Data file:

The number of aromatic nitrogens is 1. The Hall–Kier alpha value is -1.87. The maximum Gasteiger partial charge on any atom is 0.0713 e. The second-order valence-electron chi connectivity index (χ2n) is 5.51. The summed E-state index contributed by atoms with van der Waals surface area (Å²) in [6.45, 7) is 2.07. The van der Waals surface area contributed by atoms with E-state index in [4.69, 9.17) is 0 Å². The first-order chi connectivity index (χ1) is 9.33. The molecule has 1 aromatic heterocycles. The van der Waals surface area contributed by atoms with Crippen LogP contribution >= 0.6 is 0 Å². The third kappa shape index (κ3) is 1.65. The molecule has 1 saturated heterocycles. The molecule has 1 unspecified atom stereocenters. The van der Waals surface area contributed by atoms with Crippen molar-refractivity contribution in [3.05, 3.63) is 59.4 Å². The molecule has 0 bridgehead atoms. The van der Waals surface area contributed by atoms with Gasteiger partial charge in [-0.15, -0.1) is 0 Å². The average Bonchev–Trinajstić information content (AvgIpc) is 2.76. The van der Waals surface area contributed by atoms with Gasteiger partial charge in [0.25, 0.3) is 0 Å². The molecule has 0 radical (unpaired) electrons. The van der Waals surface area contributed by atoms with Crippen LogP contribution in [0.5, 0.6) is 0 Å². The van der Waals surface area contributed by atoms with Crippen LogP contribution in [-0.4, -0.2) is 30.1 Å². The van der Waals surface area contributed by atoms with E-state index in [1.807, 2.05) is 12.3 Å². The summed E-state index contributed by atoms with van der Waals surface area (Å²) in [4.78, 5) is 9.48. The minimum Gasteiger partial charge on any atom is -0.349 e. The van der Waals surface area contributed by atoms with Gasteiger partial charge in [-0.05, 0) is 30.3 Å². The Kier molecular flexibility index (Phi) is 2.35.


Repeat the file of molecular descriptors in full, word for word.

The number of aromatic nitrogens is 1. The Hall–Kier alpha value is -1.87. The maximum Gasteiger partial charge on any atom is 0.0713 e. The second-order valence-electron chi connectivity index (χ2n) is 5.51. The summed E-state index contributed by atoms with van der Waals surface area (Å²) in [6.45, 7) is 2.07. The van der Waals surface area contributed by atoms with E-state index in [4.69, 9.17) is 0 Å². The first-order chi connectivity index (χ1) is 9.33. The molecule has 1 aromatic heterocycles. The van der Waals surface area contributed by atoms with Crippen LogP contribution >= 0.6 is 0 Å². The third kappa shape index (κ3) is 1.65. The molecule has 1 saturated heterocycles. The molecule has 1 unspecified atom stereocenters. The van der Waals surface area contributed by atoms with Crippen molar-refractivity contribution in [3.05, 3.63) is 59.4 Å². The molecule has 0 bridgehead atoms. The van der Waals surface area contributed by atoms with Gasteiger partial charge in [-0.15, -0.1) is 0 Å². The average Bonchev–Trinajstić information content (AvgIpc) is 2.76. The van der Waals surface area contributed by atoms with Gasteiger partial charge in [0.25, 0.3) is 0 Å². The molecule has 0 radical (unpaired) electrons. The van der Waals surface area contributed by atoms with Crippen LogP contribution in [0.5, 0.6) is 0 Å². The van der Waals surface area contributed by atoms with Crippen LogP contribution in [-0.4, -0.2) is 30.1 Å². The van der Waals surface area contributed by atoms with E-state index in [1.807, 2.05) is 12.3 Å². The summed E-state index contributed by atoms with van der Waals surface area (Å²) in [4.78, 5) is 9.48. The minimum Gasteiger partial charge on any atom is -0.349 e. The van der Waals surface area contributed by atoms with Gasteiger partial charge in [-0.05, 0) is 30.3 Å². The Kier molecular flexibility index (Phi) is 2.35.